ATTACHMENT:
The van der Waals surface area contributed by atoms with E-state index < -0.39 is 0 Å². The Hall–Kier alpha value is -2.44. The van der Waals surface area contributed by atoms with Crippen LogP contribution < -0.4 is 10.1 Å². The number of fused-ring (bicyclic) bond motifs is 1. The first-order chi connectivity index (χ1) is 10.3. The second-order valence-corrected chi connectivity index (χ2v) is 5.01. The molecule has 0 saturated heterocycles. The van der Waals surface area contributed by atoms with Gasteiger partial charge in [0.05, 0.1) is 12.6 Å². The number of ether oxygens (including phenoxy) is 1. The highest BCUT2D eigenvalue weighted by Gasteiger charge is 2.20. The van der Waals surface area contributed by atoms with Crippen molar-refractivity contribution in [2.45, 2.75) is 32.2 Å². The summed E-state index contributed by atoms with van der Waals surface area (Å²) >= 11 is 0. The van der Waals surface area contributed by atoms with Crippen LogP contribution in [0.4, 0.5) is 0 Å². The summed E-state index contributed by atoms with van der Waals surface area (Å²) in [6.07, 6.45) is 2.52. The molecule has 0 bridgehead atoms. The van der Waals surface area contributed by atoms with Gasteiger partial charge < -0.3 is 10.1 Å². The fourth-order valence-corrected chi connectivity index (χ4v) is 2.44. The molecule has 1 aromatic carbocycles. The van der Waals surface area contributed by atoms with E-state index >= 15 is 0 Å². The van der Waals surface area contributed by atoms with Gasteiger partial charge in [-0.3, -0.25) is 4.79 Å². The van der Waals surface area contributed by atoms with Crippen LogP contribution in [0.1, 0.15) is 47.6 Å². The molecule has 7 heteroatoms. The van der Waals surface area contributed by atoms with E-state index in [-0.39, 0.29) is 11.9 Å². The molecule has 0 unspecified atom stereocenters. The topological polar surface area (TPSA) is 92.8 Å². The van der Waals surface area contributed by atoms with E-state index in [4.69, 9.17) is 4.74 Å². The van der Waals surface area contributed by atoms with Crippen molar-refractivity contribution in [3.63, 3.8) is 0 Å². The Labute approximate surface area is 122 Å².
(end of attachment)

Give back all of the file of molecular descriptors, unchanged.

The van der Waals surface area contributed by atoms with E-state index < -0.39 is 0 Å². The Hall–Kier alpha value is -2.44. The van der Waals surface area contributed by atoms with Crippen LogP contribution < -0.4 is 10.1 Å². The number of fused-ring (bicyclic) bond motifs is 1. The first-order chi connectivity index (χ1) is 10.3. The second-order valence-corrected chi connectivity index (χ2v) is 5.01. The molecule has 0 saturated heterocycles. The van der Waals surface area contributed by atoms with Gasteiger partial charge in [0.05, 0.1) is 12.6 Å². The number of ether oxygens (including phenoxy) is 1. The highest BCUT2D eigenvalue weighted by Gasteiger charge is 2.20. The van der Waals surface area contributed by atoms with Crippen molar-refractivity contribution in [2.45, 2.75) is 32.2 Å². The summed E-state index contributed by atoms with van der Waals surface area (Å²) >= 11 is 0. The van der Waals surface area contributed by atoms with Crippen LogP contribution in [0.4, 0.5) is 0 Å². The summed E-state index contributed by atoms with van der Waals surface area (Å²) in [6.07, 6.45) is 2.52. The molecule has 0 bridgehead atoms. The van der Waals surface area contributed by atoms with Gasteiger partial charge < -0.3 is 10.1 Å². The fourth-order valence-corrected chi connectivity index (χ4v) is 2.44. The molecule has 1 aromatic carbocycles. The van der Waals surface area contributed by atoms with E-state index >= 15 is 0 Å². The van der Waals surface area contributed by atoms with Gasteiger partial charge in [-0.3, -0.25) is 4.79 Å². The van der Waals surface area contributed by atoms with Crippen LogP contribution in [0.1, 0.15) is 47.6 Å². The molecule has 7 heteroatoms. The van der Waals surface area contributed by atoms with E-state index in [-0.39, 0.29) is 11.9 Å². The molecule has 0 unspecified atom stereocenters. The topological polar surface area (TPSA) is 92.8 Å². The van der Waals surface area contributed by atoms with E-state index in [4.69, 9.17) is 4.74 Å². The van der Waals surface area contributed by atoms with Crippen molar-refractivity contribution in [3.63, 3.8) is 0 Å². The Labute approximate surface area is 122 Å².